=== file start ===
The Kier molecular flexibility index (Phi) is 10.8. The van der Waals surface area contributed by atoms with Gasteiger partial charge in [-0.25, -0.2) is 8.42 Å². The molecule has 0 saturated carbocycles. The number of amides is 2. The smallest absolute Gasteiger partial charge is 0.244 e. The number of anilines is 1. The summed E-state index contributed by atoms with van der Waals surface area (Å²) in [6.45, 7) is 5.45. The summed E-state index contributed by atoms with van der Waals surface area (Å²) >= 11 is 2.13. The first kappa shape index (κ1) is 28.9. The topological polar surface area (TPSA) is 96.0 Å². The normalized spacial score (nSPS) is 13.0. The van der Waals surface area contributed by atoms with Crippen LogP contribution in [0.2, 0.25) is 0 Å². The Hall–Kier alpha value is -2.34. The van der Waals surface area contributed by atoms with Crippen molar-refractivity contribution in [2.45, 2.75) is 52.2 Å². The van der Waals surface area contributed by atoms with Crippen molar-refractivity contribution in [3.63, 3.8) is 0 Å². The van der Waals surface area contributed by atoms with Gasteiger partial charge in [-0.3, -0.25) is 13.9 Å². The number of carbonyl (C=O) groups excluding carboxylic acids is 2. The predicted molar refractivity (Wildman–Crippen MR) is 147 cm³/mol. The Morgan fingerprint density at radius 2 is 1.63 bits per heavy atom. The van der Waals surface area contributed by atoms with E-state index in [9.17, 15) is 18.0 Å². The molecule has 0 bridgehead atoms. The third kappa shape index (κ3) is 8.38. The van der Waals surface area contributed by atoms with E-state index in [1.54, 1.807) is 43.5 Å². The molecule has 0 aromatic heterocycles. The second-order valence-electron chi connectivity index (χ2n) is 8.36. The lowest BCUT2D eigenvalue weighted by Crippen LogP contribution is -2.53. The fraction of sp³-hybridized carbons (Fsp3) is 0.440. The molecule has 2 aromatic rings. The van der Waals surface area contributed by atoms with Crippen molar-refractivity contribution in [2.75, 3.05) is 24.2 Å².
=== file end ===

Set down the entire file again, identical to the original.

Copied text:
The Kier molecular flexibility index (Phi) is 10.8. The van der Waals surface area contributed by atoms with Gasteiger partial charge in [-0.25, -0.2) is 8.42 Å². The molecule has 0 saturated carbocycles. The number of amides is 2. The smallest absolute Gasteiger partial charge is 0.244 e. The number of anilines is 1. The summed E-state index contributed by atoms with van der Waals surface area (Å²) in [6.45, 7) is 5.45. The summed E-state index contributed by atoms with van der Waals surface area (Å²) >= 11 is 2.13. The first kappa shape index (κ1) is 28.9. The topological polar surface area (TPSA) is 96.0 Å². The normalized spacial score (nSPS) is 13.0. The van der Waals surface area contributed by atoms with Crippen LogP contribution in [0.2, 0.25) is 0 Å². The Hall–Kier alpha value is -2.34. The van der Waals surface area contributed by atoms with Crippen molar-refractivity contribution in [2.45, 2.75) is 52.2 Å². The van der Waals surface area contributed by atoms with Crippen molar-refractivity contribution in [3.63, 3.8) is 0 Å². The van der Waals surface area contributed by atoms with Gasteiger partial charge in [-0.3, -0.25) is 13.9 Å². The number of carbonyl (C=O) groups excluding carboxylic acids is 2. The predicted molar refractivity (Wildman–Crippen MR) is 147 cm³/mol. The Morgan fingerprint density at radius 2 is 1.63 bits per heavy atom. The van der Waals surface area contributed by atoms with E-state index in [9.17, 15) is 18.0 Å². The molecule has 0 bridgehead atoms. The third kappa shape index (κ3) is 8.38. The van der Waals surface area contributed by atoms with E-state index in [1.54, 1.807) is 43.5 Å². The molecule has 0 aromatic heterocycles. The second-order valence-electron chi connectivity index (χ2n) is 8.36. The lowest BCUT2D eigenvalue weighted by Crippen LogP contribution is -2.53. The fraction of sp³-hybridized carbons (Fsp3) is 0.440. The molecule has 2 aromatic rings. The van der Waals surface area contributed by atoms with Crippen molar-refractivity contribution in [2.75, 3.05) is 24.2 Å².